In a back street in Bedford is a museum dedicated to one of the world’s most translated authors. The author is John Bunyan, born in 1628 in the village of Elstow near Bedford. His writing, principally Pilgrim’s Progress was published in 1678 and still remains in print nearly 350 years later. It is estimated to have been translated into more than 200 languages.
The John Bunyan Museum is a small, simple and succinct dedication to the clergyman author who, since 1678, has never been out of print. The 19th century site of the Museum is also home to the descendant congregation of Bunyan’s own.
John Bunyan’s most prominent work, Pilgrim’s Progress, was published in 1678 and is an allegorical telling of the Christian journey from sinfulness to the ‘Celestial City’. The Museum’s low key presentation could itself be allegorical of the humility and lack of ostentation typical of the 17th century Puritan Christian tradition, of which Bunyan was a part.
Pre-dating an abundance of secular works, Pilgrim’s Progress has cemented the discovery story or quest, into a literary canon that lives on today . It is an elongated dream sequence that tells of Christian, a man burdened with a sense of his own apparent sinfulness.
With the weight of the world on his back, Christian sets out on a journey of discovery, spiritual enrichment and fulfillment. His burden lightens as he travels through an undulating and often precipitous landscape. He takes several wrong turns, meets a litany of reprobate characters -some obviously so and others masquerading as friends – and passes through places that could easily have slipped out of modern day fantasy literature such as “The Palace Beautiful”, “The Enchanted Ground” and “The Slough of Despond”. Christian goes on to be imprisoned and beaten, but time after time he is guided back to the right path and onward to continue his journey.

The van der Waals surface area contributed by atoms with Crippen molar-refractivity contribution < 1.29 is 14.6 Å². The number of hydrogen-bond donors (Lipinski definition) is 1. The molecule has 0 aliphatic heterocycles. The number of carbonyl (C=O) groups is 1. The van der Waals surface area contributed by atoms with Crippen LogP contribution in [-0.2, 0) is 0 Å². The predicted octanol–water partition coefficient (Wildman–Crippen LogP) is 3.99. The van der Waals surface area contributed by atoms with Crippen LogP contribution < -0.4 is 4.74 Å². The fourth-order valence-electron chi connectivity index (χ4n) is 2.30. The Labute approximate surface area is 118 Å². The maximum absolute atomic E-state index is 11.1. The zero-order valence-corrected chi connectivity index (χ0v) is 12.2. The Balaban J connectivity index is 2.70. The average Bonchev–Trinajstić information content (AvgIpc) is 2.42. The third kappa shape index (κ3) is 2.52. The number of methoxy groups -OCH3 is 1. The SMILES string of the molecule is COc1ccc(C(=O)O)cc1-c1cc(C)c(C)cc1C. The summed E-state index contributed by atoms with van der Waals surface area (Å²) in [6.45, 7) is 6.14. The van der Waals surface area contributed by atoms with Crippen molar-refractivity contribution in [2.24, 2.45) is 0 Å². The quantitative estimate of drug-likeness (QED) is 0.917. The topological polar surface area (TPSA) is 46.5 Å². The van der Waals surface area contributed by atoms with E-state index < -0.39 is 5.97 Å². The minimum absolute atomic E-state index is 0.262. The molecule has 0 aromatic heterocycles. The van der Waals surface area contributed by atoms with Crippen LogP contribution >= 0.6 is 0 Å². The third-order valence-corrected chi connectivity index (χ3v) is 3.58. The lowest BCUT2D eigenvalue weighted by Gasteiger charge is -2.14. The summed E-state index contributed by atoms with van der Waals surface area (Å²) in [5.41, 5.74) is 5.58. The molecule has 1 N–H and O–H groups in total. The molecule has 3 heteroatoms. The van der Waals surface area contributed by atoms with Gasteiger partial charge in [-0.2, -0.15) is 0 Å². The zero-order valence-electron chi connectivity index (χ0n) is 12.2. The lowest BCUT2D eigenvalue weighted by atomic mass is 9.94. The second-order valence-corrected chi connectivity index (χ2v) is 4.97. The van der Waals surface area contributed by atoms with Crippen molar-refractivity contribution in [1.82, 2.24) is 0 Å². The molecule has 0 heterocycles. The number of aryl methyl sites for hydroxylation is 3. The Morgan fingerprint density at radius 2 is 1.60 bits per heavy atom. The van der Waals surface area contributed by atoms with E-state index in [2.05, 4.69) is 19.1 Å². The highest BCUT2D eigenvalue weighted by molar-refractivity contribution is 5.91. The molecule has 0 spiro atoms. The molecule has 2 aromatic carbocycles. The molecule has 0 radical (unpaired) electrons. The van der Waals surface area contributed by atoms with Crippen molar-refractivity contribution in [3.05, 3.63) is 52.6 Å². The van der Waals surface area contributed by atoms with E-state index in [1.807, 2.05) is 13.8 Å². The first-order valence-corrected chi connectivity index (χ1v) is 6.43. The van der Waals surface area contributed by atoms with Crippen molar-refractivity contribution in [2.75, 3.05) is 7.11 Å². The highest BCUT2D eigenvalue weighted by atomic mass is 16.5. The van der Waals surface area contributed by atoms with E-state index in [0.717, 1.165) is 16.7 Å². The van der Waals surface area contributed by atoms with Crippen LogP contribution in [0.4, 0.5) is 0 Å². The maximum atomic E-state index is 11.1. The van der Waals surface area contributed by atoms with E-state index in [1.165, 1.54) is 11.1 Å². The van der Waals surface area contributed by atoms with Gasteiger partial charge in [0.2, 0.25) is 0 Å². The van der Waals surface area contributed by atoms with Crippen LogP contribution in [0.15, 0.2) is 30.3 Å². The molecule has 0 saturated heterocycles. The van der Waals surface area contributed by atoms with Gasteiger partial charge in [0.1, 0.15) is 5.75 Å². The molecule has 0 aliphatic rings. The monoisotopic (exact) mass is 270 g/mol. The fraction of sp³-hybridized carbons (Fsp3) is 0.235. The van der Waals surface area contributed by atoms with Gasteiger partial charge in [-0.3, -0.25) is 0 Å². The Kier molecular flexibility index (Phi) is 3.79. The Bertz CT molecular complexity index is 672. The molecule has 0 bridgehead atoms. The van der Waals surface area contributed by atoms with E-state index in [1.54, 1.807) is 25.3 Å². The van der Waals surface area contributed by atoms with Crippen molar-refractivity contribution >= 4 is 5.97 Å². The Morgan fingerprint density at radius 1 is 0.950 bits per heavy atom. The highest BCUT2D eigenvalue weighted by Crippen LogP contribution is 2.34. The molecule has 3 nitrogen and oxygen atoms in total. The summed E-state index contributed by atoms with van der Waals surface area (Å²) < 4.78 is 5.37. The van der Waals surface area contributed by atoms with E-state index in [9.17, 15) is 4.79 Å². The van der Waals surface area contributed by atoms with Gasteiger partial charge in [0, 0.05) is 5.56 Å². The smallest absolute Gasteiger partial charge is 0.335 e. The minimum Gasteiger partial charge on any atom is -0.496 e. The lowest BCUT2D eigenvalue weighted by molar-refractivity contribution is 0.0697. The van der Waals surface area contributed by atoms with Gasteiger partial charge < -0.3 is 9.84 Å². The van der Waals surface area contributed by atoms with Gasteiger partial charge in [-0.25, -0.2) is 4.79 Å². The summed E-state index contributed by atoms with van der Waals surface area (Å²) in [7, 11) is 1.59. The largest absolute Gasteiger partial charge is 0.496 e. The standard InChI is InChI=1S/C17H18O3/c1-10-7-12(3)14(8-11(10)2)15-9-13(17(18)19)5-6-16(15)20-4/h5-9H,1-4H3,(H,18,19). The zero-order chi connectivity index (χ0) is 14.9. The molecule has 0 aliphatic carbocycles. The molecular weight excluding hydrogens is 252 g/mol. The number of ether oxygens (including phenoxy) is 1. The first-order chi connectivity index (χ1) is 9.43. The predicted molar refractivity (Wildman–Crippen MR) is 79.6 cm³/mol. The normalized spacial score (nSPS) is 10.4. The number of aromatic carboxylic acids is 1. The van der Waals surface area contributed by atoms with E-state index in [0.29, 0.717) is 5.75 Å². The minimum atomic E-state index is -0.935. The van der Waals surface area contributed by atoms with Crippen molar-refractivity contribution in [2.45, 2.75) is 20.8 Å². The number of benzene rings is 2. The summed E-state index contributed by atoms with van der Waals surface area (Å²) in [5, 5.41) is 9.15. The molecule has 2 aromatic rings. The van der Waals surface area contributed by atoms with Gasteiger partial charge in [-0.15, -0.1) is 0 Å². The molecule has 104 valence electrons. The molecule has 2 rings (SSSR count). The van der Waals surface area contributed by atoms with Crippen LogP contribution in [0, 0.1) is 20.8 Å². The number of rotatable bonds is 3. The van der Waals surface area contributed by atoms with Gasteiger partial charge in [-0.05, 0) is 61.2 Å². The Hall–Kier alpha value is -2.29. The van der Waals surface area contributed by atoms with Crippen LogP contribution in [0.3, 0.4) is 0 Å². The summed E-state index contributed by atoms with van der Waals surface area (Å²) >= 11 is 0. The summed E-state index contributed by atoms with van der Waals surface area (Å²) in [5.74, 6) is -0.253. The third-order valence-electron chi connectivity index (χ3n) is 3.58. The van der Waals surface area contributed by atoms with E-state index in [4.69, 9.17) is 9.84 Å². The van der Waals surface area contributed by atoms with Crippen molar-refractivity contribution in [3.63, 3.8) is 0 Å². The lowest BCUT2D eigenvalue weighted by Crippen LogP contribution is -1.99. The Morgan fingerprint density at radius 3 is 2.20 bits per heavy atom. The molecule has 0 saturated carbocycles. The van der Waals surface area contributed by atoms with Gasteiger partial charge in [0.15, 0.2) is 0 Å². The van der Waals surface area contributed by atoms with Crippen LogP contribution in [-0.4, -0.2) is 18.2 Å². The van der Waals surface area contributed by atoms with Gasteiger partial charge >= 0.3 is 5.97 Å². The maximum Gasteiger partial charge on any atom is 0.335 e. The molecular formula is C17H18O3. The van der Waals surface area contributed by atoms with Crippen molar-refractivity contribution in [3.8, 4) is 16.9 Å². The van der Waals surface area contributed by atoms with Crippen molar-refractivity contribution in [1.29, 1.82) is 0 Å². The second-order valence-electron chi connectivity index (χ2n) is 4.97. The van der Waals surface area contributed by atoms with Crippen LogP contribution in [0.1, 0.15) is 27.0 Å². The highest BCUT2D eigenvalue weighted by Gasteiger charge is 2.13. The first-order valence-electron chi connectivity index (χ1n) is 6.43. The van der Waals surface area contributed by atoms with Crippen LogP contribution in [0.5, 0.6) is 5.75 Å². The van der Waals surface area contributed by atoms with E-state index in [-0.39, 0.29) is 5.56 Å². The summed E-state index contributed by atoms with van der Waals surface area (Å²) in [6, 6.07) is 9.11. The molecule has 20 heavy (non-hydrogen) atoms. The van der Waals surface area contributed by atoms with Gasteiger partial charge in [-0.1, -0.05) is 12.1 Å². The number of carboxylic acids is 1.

Bunyan’s own life journey was from poor-ish son of a tinsmith to literary posterity, via two marriages, the military, non-conformist Christian ministry – during a time when conformity was decreed in law, and a decade in 17th century prison for failing to observe the religious requirements of the day. He wrote Pilgrim’s Progress while a prisoner.
At the Museum visitors can experience Bunyan’s pulpit and his prison, and learn more about the allegorical nature of his writing. The local Bedfordshire countryside is also revealed as an inspiration for the metaphysical landscapes contained in the Pilgrim’s story.
Don’t be disappointed at the apparent brevity of the display or the unfussy interpretation. Its worth pondering on what’s there and some knowledgeable guides will happily bring the story of the Pilgrim or Bunyan even more alive.
If you visit as a devotee of Bunyan you may feel you are walking on somewhat hallowed turf. If visiting provides an introduction to him and his writing, you might just be tempted to purchase one of the many versions of Pilgrim’s Progress available in the Museum shop, even if just to find out where or what on earth ‘The Slough of Despond’ is.
See: John Bunyan Museum
© Laura Claire H 2016